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of an embassy in order to screen him. Prior offences must have been unknown to the head of the embassy, else he would not have been appointed. Otherwise scandal results. The reputation of an embassy demands that its members observe the law. The presumption, therefore, seems to me strong, not only that prior offences are not wiped out by reason of a subsequent diplomatic character, but also that the embassy to which such an offender is attached must desire to purge itself, and must insist upon their trial, if necessary, their punishment.

But with papers it may be different. They may truly relate to the work of the embassy and be in no wise charged with their custodian's earlier doings. It is therefore just to allow the embassy head to say what their character is. To take copies of them negatives their inviolability.

Moreover, and here we come to our second query, no one else can determine their character. No one else is in a position to know it. You have got to trust your resident minister altogether, or not at all and have him recalled. If he is plotting against you, there is your right of self-defense, of course, but espionage or knowledge of his secrets by judicial process should not be necessary to self-defense; they are not consistent with real immunity. Nor is it immunity to surrender papers of which copies are kept. It is not the substance of the papers, but the knowledge derived from them which counts. Real immunity demands that you shall not know what they import. In default of actual precedents, then, I should incline to think in the case in point that von Igel could properly be arrested and tried for offences charged to have been committed before his diplomatic character attached; that if von Bernstorff claimed von Igel's papers as embassy documents, they ought to have been held inviolable and that no copies of them should be retained.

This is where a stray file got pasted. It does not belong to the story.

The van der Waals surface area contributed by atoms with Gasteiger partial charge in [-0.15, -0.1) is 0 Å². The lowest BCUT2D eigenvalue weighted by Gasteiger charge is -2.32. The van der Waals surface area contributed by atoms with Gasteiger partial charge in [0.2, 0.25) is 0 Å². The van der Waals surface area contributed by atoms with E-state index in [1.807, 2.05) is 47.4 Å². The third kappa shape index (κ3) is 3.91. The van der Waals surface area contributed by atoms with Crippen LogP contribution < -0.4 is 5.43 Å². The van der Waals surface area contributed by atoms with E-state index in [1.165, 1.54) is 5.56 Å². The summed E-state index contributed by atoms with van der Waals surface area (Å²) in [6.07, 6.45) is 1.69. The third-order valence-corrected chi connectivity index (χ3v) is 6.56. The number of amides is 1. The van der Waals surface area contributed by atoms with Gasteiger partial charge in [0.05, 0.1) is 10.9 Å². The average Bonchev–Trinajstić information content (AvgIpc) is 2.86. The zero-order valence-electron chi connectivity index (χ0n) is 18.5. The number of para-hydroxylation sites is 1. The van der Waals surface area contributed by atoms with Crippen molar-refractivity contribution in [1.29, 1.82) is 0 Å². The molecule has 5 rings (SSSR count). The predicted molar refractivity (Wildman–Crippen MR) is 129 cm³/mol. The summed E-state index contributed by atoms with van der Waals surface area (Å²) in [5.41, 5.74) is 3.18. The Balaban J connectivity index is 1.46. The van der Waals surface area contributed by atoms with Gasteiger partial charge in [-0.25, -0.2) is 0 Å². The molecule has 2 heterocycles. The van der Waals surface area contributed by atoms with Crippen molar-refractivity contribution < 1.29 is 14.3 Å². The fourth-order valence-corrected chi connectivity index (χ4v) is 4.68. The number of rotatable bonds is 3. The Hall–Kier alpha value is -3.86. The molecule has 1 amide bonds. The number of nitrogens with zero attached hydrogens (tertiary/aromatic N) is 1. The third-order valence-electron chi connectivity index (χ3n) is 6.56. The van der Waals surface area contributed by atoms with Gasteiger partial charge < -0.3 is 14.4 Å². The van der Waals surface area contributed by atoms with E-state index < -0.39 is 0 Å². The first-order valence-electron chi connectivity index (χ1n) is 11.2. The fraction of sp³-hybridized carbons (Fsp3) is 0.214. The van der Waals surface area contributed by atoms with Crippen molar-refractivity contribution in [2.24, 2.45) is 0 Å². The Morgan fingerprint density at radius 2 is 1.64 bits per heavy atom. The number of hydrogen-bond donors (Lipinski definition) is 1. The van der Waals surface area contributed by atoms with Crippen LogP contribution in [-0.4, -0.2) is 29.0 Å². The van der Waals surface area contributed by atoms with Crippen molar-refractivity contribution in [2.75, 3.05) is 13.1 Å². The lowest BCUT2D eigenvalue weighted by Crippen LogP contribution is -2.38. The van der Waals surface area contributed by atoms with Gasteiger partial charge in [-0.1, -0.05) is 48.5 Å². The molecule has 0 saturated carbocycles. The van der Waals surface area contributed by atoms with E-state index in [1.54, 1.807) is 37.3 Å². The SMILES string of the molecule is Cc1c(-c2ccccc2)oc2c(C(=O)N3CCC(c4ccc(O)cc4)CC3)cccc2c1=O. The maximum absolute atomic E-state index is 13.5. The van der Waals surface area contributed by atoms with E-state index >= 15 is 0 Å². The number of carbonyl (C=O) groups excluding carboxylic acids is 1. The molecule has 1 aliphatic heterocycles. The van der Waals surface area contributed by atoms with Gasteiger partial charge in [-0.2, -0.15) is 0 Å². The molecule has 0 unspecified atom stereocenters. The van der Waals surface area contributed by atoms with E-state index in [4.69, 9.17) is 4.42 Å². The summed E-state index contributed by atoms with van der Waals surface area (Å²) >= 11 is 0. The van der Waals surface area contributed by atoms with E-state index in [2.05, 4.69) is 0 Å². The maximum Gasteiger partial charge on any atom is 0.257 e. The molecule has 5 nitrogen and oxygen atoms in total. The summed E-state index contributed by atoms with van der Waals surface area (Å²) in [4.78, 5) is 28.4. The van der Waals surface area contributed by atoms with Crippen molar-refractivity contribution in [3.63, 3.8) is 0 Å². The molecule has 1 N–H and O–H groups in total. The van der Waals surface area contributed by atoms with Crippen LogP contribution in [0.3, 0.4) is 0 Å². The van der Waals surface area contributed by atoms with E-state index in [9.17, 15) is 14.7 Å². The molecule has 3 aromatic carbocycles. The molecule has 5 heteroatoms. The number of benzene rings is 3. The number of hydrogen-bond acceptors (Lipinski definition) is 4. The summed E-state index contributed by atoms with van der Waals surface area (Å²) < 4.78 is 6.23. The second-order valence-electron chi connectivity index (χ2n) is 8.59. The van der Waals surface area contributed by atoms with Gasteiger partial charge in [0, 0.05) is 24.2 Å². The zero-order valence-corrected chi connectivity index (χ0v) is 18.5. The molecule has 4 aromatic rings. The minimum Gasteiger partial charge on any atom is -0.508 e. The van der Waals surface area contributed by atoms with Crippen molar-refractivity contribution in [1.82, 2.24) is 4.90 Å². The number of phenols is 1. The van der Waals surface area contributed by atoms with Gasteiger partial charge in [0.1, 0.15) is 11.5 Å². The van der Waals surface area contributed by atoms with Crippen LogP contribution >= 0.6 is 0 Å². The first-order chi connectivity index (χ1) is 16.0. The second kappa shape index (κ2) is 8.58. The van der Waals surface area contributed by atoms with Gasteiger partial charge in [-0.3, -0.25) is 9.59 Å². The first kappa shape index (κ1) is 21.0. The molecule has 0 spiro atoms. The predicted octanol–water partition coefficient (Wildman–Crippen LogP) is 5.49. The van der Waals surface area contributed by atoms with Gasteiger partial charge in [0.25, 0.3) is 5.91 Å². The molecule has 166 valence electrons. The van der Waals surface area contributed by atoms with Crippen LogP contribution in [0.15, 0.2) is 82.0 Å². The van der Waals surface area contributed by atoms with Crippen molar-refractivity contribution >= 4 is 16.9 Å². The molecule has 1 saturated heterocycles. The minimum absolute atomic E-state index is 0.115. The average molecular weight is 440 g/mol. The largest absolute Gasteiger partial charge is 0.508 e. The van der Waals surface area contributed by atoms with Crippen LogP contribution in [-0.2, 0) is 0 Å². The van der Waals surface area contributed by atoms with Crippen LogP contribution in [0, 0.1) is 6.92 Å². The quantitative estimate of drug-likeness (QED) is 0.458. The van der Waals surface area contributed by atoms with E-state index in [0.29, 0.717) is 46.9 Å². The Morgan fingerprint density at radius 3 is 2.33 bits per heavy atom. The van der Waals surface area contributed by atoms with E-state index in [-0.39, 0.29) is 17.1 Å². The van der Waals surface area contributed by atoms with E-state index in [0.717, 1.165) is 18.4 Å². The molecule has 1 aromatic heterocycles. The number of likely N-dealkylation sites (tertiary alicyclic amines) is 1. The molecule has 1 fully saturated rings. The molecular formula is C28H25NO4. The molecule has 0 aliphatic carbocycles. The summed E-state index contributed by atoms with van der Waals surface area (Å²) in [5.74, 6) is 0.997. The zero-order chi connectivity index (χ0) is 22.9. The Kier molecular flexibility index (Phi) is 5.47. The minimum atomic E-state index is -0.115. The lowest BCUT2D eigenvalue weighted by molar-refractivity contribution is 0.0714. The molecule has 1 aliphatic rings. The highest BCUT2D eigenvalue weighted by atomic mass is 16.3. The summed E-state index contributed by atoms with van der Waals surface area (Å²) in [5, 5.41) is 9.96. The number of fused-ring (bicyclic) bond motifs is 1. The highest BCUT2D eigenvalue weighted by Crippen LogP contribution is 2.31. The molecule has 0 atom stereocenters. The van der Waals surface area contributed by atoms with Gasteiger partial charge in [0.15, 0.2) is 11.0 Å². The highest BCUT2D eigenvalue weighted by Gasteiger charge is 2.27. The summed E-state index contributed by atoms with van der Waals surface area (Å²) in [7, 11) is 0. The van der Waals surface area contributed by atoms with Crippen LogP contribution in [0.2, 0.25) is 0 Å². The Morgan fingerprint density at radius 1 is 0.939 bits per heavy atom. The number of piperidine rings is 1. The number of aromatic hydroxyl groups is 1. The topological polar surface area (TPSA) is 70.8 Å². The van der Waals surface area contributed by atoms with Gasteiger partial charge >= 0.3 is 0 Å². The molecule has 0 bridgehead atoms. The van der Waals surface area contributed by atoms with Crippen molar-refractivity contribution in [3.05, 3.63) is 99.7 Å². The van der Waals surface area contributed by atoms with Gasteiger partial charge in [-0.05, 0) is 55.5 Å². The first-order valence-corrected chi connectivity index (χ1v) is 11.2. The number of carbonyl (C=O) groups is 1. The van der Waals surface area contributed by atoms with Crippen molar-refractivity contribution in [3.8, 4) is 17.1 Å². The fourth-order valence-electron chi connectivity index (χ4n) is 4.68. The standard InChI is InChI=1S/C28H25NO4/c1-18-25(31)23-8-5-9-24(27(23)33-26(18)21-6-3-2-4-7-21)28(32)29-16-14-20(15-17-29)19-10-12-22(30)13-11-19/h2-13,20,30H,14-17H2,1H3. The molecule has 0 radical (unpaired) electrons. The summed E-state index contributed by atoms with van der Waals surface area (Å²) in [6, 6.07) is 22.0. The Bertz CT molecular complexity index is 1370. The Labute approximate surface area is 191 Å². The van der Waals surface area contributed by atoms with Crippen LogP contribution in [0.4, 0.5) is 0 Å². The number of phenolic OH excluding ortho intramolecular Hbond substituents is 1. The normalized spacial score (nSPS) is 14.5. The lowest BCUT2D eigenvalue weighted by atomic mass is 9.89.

The right of a state to defend itself has been alluded to. Here we have precedents; here we are on firmer ground. If any member of an embassy, resident in a state, plots against it, attempts to injure its integrity, its neutrality, its vital interests, its rights are superior to his rights, and he may be arrested and sent out of the country. Even then, however, he is not under the jurisdiction of his place of residence. The right of self-defense in the state exists for protection, not for punishment; that is left to his own government.



It may be worth while collating in chronological order some of the many utterances, mainly from official sources, which canvass the possible termination of the European War. They are not as yet very coherent or consistent. They show no agreement as to the terms of peace or the persons who would be acceptable as arbitrators. They do show, it is submitted, that the Powers involved are seriously considering the termination of the great conflict and that there are tentative endeavors to ascertain both domestic and foreign sentiment on this subject. Each shrinks from expressions which may encourage his enemy or dishearten his friends. Each fears that any concession may be regarded as indicating exhaustion, and as a display of the white flag. The situation is exactly such as may be helped by the good offices of a neutral government which has no ulterior purposes to serve except the general good.